Author Topic: Lens coatings to reduce glare  (Read 834 times)

ColinM

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Lens coatings to reduce glare
« on: February 23, 2023, 09:27:01 »
OK, no photos here but a bit of an optical connection.

Do any of you find oncoming headlights dazzling when driving at night?
Have any of you tried special glasses that are supposed to help with this?

Not yellow lenses, but things like these

https://www.zeiss.co.uk/vision-care/eye-care-professionals/lenses/lenses-for-every-need/lenses-for-driving.html

Did you notice much benefit?

ColinM

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Re: Glasses for glare when driving at night
« Reply #1 on: February 23, 2023, 09:30:19 »
Note, I already have quite high spec Zeis varifocal lenses with coatings.
So I'm curious what else they do coating-wise for this model

(the website above gives interesting info on pupil size & things for varifocal zones)

pluton

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Re: Lens coatings to reduce glare
« Reply #2 on: March 01, 2023, 06:34:20 »
Out of curiosity, I have often flipped off my glasses momentarily when faced with a glare/flare effect and 99% of the time, my eyes are creating more flare than the glasses....unless the glasses are very dirty.  They are made from normal optical polycarbonate with multi-layer AR coating.
I don't believe it is possible that eyeglass lenses can reduce the flare created in the human eye.
My hypothesis: Zeiss's marketing department or ad agency is suggesting that their products do something that is not physically possible.
Keith B., Santa Monica, CA, USA

Erik Lund

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Re: Lens coatings to reduce glare
« Reply #3 on: March 01, 2023, 09:19:28 »
Reading up on this i found the below, I really like Oakley Prizm lenses made specifically for different activities:

https://www.oakleyforum.com/guides/prizm-vs-polarized-lenses-oakley-differences-explained/
 Polarized lenses have a filter that absorbs incoming horizontal light waves from glare, while still allowing normal vertical light.
While all sunglasses use tint to prevent some light and reduce the overall amount of light you see, only polarized glasses prevent harmful horizontal light.
Horizontal light is usually made when sunlight reflects off surfaces like a wet road or another car. By preventing these horizontal rays, polarized lenses allow you to still see through your lenses while blocking harsh glare that causes eye fatigue.
Erik Lund

ColinM

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Re: Lens coatings to reduce glare
« Reply #4 on: March 02, 2023, 23:17:41 »
Interesting

Pluton, I was worried about the same thing.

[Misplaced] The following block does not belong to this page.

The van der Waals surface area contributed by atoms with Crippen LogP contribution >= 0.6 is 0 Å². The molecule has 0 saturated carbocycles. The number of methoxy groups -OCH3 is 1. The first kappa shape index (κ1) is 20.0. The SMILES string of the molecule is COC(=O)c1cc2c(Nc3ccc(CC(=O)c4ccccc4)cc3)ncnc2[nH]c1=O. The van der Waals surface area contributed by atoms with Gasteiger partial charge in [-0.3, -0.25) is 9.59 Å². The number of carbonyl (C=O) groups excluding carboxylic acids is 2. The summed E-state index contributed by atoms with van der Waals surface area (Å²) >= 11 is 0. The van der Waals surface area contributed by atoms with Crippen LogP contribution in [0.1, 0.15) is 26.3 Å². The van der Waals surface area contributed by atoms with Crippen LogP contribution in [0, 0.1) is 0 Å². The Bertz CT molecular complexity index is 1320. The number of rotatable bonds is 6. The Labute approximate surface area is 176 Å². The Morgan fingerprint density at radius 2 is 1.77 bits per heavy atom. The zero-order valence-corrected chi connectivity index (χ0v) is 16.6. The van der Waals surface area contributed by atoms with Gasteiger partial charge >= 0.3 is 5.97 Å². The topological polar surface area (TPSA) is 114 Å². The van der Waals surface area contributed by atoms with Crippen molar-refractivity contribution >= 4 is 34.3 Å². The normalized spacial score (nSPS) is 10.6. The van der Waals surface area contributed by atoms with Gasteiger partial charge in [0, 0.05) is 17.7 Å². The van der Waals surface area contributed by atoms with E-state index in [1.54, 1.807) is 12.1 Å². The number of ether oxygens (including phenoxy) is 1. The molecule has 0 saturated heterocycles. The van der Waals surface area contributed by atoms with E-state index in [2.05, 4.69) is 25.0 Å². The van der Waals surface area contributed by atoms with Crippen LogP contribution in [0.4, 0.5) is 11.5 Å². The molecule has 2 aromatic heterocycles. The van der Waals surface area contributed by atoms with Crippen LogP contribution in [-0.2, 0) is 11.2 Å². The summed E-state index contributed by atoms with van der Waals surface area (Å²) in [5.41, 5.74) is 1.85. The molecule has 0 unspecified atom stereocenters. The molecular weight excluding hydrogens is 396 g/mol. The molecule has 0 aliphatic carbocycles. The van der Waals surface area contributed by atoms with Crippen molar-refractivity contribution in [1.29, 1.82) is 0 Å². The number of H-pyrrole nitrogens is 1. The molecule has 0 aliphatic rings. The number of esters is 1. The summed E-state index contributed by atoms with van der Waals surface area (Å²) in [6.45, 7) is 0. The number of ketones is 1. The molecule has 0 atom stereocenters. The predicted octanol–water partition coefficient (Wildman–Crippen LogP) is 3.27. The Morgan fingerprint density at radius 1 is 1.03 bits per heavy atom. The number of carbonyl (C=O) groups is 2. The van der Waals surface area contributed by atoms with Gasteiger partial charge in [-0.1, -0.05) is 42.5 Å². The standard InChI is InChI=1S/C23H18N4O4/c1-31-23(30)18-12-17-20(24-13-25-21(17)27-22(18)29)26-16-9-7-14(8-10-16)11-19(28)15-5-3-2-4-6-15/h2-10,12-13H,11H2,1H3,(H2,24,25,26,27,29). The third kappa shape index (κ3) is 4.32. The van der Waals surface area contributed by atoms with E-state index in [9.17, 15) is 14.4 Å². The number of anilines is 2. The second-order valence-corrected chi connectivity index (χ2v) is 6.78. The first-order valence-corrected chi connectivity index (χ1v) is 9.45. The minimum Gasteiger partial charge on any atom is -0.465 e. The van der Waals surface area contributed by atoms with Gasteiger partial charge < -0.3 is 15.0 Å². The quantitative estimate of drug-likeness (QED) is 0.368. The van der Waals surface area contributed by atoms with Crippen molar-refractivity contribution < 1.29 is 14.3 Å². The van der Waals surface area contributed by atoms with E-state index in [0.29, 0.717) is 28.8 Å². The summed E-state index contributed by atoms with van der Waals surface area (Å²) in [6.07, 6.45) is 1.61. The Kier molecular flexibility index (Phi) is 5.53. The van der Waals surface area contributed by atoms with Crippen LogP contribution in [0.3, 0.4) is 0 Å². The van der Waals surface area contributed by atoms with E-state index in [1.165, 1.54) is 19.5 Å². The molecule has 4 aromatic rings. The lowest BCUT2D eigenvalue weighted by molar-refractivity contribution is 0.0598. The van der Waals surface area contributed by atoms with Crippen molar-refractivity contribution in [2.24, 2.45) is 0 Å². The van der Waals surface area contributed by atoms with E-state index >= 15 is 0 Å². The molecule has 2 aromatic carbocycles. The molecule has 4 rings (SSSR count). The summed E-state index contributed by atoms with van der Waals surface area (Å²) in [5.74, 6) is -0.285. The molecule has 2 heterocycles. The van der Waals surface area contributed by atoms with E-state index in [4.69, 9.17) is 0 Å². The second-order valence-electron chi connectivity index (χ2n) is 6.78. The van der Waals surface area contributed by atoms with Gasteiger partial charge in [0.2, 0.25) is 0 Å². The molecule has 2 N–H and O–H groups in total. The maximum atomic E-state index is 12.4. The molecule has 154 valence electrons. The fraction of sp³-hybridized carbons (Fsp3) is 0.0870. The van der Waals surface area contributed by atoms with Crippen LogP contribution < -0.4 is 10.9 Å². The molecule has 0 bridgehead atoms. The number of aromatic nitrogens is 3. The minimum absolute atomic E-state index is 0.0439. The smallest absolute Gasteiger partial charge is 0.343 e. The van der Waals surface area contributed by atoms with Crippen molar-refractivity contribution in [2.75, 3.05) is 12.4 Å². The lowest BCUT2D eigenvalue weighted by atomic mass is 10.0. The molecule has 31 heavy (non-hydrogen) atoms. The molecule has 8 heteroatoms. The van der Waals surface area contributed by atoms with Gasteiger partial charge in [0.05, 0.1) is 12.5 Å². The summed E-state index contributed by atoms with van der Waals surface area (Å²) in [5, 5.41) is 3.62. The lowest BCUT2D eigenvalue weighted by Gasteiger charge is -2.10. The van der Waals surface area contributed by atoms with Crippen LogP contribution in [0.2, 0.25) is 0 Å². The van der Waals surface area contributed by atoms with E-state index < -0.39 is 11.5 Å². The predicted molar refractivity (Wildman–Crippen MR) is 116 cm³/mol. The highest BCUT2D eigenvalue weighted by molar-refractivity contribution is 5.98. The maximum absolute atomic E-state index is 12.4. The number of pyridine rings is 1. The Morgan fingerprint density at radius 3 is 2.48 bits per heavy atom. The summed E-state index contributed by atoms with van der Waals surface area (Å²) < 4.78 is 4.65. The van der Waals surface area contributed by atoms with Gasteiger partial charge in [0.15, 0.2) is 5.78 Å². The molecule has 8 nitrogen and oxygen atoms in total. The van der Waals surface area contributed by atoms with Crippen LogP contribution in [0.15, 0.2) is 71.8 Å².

Luckily I was able to talk to a different Optician who I trust and he said he'd tried the equivalent lenses from Essilor and found them so much of an improvement for driving that he now wears them all the time.

Based on that, I went ahead. My pair should turn up in another week's time

Erik, your quote is really interesting.
Apart from the spiel from Zeiss, the two main things other I found when googling were
  • Yellow tinted lenses
  • Polarised lenses

Each seem to have some benefits. I'm unsure about light coming directly from an oncoming car's headlights being more horizontal than any other axis, but I've not looked into it.

Polarised sunglasses have been useful in the daytime for years (and I liked them for photographic use too!).
Many players of sports have experimented with wearing yellow lenses, to help them pick out the ball etc

However several people who talked about actual benefits of either type to assist when driving at night came to the same conclusion:
- Glare can be a problem at night
- But you also need to be able to see the darker areas of the road (the part you're actually driving along)
- In their opinion, both polarised and yellow tinted lenses reduce the amount of light reaching the eye by enough to negate any other benefits they provided.

Erik Lund

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Re: Lens coatings to reduce glare
« Reply #5 on: March 03, 2023, 09:21:56 »
Looking forward to your evaluation!

The Oakley's for bicycling for instance are not polarized lenses, that would mask some cases where you actually want to see clearly without polarization masking anything,,,
They have some other proprietary way of producing the lenses to enhance vision even in shady conditions, btw they are not coated it's cast into the lens itself,,,

Try either their Trail or Trail Torch for the optimal vision you will be quite surprised how much better you see contrast and details even in shadows!
many Pro bicycle teams use these even during winter Cycle Cross.

There are others but more for daylight; Road lenses for bicycling, many Pro bicycle teams use these during summer.

Jan Anne has a pair of Adidas that are very similar to Oakley Trail's he uses them for driving as well.
Erik Lund